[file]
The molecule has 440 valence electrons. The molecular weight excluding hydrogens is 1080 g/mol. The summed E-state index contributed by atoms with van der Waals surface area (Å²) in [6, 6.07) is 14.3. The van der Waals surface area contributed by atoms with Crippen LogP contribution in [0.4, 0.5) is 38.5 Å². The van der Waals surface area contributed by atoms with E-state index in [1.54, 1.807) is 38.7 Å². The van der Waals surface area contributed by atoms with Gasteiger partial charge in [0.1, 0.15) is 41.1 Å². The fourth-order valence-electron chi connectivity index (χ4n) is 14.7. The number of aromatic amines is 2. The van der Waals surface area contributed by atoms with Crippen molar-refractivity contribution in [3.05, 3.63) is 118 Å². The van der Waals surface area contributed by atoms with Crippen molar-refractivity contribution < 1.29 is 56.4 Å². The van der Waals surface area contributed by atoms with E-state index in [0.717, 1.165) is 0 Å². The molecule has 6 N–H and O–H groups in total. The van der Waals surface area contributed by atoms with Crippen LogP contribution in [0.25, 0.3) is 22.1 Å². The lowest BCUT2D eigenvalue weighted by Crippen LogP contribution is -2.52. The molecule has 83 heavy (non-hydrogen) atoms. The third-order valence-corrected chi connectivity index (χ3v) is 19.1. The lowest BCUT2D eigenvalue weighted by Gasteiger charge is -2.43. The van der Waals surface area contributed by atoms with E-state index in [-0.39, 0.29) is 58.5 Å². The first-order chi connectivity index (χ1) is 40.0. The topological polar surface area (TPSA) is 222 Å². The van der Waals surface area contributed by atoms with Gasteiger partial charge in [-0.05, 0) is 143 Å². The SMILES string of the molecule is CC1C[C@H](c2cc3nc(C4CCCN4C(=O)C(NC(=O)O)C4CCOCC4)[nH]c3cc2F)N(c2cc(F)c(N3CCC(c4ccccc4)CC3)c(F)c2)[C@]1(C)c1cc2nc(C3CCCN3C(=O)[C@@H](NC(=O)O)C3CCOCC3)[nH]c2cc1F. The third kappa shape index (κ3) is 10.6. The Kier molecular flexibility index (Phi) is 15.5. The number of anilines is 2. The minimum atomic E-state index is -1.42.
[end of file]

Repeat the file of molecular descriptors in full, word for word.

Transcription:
The molecule has 440 valence electrons. The molecular weight excluding hydrogens is 1080 g/mol. The summed E-state index contributed by atoms with van der Waals surface area (Å²) in [6, 6.07) is 14.3. The van der Waals surface area contributed by atoms with Crippen LogP contribution in [0.4, 0.5) is 38.5 Å². The van der Waals surface area contributed by atoms with E-state index in [1.54, 1.807) is 38.7 Å². The van der Waals surface area contributed by atoms with Gasteiger partial charge in [0.1, 0.15) is 41.1 Å². The fourth-order valence-electron chi connectivity index (χ4n) is 14.7. The number of aromatic amines is 2. The van der Waals surface area contributed by atoms with Crippen molar-refractivity contribution in [3.05, 3.63) is 118 Å². The van der Waals surface area contributed by atoms with Crippen molar-refractivity contribution < 1.29 is 56.4 Å². The van der Waals surface area contributed by atoms with E-state index in [0.717, 1.165) is 0 Å². The molecule has 6 N–H and O–H groups in total. The van der Waals surface area contributed by atoms with Crippen LogP contribution in [0.25, 0.3) is 22.1 Å². The lowest BCUT2D eigenvalue weighted by Crippen LogP contribution is -2.52. The molecule has 83 heavy (non-hydrogen) atoms. The third-order valence-corrected chi connectivity index (χ3v) is 19.1. The lowest BCUT2D eigenvalue weighted by Gasteiger charge is -2.43. The van der Waals surface area contributed by atoms with E-state index in [-0.39, 0.29) is 58.5 Å². The first-order chi connectivity index (χ1) is 40.0. The topological polar surface area (TPSA) is 222 Å². The van der Waals surface area contributed by atoms with Gasteiger partial charge in [-0.05, 0) is 143 Å². The SMILES string of the molecule is CC1C[C@H](c2cc3nc(C4CCCN4C(=O)C(NC(=O)O)C4CCOCC4)[nH]c3cc2F)N(c2cc(F)c(N3CCC(c4ccccc4)CC3)c(F)c2)[C@]1(C)c1cc2nc(C3CCCN3C(=O)[C@@H](NC(=O)O)C3CCOCC3)[nH]c2cc1F. The third kappa shape index (κ3) is 10.6. The Kier molecular flexibility index (Phi) is 15.5. The number of anilines is 2. The minimum atomic E-state index is -1.42.